SAN FRANCISCO A U.S. District Court in Delaware has ordered Intel Corp. to produce documents and other evidence related to its business conduct outside of the U.S., according to a statement issued Thursday (Dec. 28) by Advanced Micro Devices Inc. (AMD).
Calling the ruling a "significant legal victory," AMD (Sunnyvale, Calif.) said it believes the evidence will contain evidence of anticompetitive business practices that violate the Sherman Antitrust Act and "generally accepted anti-monopoly laws worldwide."
A spokesman for Intel downplayed the ruling Thursday, telling EE Times that the it was narrowly focused on whether or not a Sept. 26 ruling by the court dismissing foreign commerce claims brought by AMD. The spokesman said the ruling did not speak to the merits or admissibility of the evidence.
In an antitrust suit filed in 2005, AMD alleged that Intel (Santa Clara, Calif.) has been operating an unlawful monopoly in the x86 microprocessor market and has coerced computer makers, distributors, small system builders and retailers in their dealings with AMD.
U.S. District Court Judge Joseph Farnan in September dismissed some AMD foreign commerce claims against Intel. The judge ruled the claims fell outside the jurisdiction of U.S. law. The new ruling, issued Wednesday, paves the way for foreign commerce evidence to be entered into discovery.
The Intel spokesman said discovery in the case just began last month and is expected to run into the "hundreds of millions" of pages. Discovery is supposed to conclude in March, but may be extended, the spokesman said. The case is not scheduled to go to trial until April 2009, he added.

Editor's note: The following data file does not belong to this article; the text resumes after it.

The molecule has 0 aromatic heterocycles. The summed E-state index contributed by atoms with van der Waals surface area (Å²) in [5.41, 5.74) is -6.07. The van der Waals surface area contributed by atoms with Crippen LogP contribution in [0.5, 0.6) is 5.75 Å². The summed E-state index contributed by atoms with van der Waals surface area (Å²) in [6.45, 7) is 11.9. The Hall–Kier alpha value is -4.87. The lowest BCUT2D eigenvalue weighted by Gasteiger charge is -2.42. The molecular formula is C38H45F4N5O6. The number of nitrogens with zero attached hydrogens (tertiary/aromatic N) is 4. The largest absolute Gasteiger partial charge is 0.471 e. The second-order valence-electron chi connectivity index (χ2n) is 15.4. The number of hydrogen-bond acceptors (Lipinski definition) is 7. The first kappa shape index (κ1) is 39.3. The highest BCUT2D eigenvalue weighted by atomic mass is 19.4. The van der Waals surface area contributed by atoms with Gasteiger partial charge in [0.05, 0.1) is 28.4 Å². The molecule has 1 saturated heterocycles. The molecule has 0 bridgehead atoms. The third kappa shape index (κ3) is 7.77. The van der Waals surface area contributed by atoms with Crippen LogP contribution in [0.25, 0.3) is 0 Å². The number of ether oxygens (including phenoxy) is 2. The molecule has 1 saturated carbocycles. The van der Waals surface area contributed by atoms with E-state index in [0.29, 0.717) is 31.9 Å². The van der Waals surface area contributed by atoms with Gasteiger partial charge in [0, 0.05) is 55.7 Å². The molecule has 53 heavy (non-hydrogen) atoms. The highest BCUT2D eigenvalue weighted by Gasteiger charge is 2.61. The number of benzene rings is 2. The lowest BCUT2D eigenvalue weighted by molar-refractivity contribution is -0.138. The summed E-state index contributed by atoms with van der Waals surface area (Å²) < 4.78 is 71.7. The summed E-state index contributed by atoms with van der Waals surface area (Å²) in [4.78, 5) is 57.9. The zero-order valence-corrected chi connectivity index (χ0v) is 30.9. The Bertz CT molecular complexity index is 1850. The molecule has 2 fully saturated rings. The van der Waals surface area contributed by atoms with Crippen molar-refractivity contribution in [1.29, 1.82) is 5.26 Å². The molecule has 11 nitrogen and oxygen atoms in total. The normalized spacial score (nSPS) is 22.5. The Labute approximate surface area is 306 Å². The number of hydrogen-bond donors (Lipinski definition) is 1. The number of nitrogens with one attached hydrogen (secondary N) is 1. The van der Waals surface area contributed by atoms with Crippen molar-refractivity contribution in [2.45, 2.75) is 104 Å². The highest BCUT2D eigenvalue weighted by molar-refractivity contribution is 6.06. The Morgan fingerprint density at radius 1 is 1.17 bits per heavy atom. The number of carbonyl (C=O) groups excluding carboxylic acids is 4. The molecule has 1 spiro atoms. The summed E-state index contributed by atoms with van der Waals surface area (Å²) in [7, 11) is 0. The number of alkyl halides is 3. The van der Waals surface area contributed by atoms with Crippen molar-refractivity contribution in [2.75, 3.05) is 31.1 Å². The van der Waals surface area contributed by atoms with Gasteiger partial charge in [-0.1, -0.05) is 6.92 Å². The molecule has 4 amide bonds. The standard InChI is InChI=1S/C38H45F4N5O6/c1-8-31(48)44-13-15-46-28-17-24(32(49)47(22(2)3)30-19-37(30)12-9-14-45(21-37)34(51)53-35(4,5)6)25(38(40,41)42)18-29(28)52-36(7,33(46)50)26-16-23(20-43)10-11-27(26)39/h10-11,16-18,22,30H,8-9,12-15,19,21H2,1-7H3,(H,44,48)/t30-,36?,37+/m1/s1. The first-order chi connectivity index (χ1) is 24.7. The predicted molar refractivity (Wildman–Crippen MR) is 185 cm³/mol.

According to AMD, the ruling to compel Intel to produce the evidence resulted from Intel's decision to accept Special Master Vincent Poppiti's findings of Dec. 15, which recommended to Farnan that "as the undisputed geographic market is global, and approximately 68 percent of the total worldwide production of computers powered by x86 microprocessors are sold to non-U.S. customers evidence of foreign exclusionary conduct is essential for AMD to demonstrate" that Intel has violated U.S. antitrust laws. Farnan appointed Poppiti to preside over all discovery disputes in the case, AMD said.
"Intel's acquiescence to the Special Master's findings is a big win for AMD," said Thomas McCoy, AMD executive vice president of legal affairs and chief administrative officer, in a statement.
In a letter sent to Farnan Wednesday, Intel said it did not intend to file an objection with the court over Poppiti's Dec. 15 recommendation. "While Intel obviously had hoped for a different outcome regarding discovery, Intel of course will comply with the Special Master's decision and will respond to discovery as the Special Master directs," the letter read.
"Inasmuch as the Special Master determined that it was not appropriate for him to address Intel's substantive arguments concerning AMD's export commerce claim, Intel does wish to focus its attention on the facts underlying that claim, and would hope to raise any jurisdictional issues arising out of that discovery with the court at the
earliest appropriate opportunity," the letter stated.
The letter went on to say that Intel will plan to raise evidentiary issues with the court at a later date.
Poppiti's Dec. 15 recommendation that Intel be ordered to produce foreign discovery is available on AMD's Web site.